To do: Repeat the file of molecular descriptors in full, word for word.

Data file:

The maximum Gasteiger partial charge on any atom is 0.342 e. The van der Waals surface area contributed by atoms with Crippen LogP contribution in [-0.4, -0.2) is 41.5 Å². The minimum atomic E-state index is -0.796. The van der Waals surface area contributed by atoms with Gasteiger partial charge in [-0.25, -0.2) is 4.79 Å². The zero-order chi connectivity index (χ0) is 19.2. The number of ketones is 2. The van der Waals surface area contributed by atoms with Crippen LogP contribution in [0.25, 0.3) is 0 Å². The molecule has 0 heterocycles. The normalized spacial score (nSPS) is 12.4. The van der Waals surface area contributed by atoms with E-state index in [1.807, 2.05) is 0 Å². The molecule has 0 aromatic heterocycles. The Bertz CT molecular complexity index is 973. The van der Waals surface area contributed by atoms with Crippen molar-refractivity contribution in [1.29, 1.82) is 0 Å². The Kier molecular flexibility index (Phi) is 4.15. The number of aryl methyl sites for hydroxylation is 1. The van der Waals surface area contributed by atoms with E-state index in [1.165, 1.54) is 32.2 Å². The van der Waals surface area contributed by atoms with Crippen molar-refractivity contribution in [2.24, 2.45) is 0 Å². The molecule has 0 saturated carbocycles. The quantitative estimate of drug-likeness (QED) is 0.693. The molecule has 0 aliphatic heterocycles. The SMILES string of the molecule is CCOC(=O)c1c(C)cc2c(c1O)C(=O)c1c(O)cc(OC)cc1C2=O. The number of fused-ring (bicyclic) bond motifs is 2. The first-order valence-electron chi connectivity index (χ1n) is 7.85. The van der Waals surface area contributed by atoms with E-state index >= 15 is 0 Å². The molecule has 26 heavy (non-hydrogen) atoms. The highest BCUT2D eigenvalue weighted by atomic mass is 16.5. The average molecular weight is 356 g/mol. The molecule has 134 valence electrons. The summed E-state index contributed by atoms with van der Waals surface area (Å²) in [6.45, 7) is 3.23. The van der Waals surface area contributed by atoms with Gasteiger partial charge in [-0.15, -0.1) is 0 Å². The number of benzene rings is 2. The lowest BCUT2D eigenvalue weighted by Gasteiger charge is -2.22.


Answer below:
The maximum Gasteiger partial charge on any atom is 0.342 e. The van der Waals surface area contributed by atoms with Crippen LogP contribution in [-0.4, -0.2) is 41.5 Å². The minimum atomic E-state index is -0.796. The van der Waals surface area contributed by atoms with Gasteiger partial charge in [-0.25, -0.2) is 4.79 Å². The zero-order chi connectivity index (χ0) is 19.2. The number of ketones is 2. The van der Waals surface area contributed by atoms with Crippen LogP contribution in [0.25, 0.3) is 0 Å². The molecule has 0 heterocycles. The normalized spacial score (nSPS) is 12.4. The van der Waals surface area contributed by atoms with E-state index in [1.807, 2.05) is 0 Å². The molecule has 0 aromatic heterocycles. The Bertz CT molecular complexity index is 973. The van der Waals surface area contributed by atoms with Crippen molar-refractivity contribution in [1.29, 1.82) is 0 Å². The Kier molecular flexibility index (Phi) is 4.15. The number of aryl methyl sites for hydroxylation is 1. The van der Waals surface area contributed by atoms with E-state index in [1.165, 1.54) is 32.2 Å². The van der Waals surface area contributed by atoms with Crippen molar-refractivity contribution in [2.24, 2.45) is 0 Å². The molecule has 0 saturated carbocycles. The quantitative estimate of drug-likeness (QED) is 0.693. The molecule has 0 aliphatic heterocycles. The SMILES string of the molecule is CCOC(=O)c1c(C)cc2c(c1O)C(=O)c1c(O)cc(OC)cc1C2=O. The number of fused-ring (bicyclic) bond motifs is 2. The first-order valence-electron chi connectivity index (χ1n) is 7.85. The van der Waals surface area contributed by atoms with E-state index >= 15 is 0 Å². The molecule has 26 heavy (non-hydrogen) atoms. The highest BCUT2D eigenvalue weighted by atomic mass is 16.5. The average molecular weight is 356 g/mol. The molecule has 134 valence electrons. The summed E-state index contributed by atoms with van der Waals surface area (Å²) in [6.45, 7) is 3.23. The van der Waals surface area contributed by atoms with Gasteiger partial charge in [-0.15, -0.1) is 0 Å². The number of benzene rings is 2. The lowest BCUT2D eigenvalue weighted by Gasteiger charge is -2.22.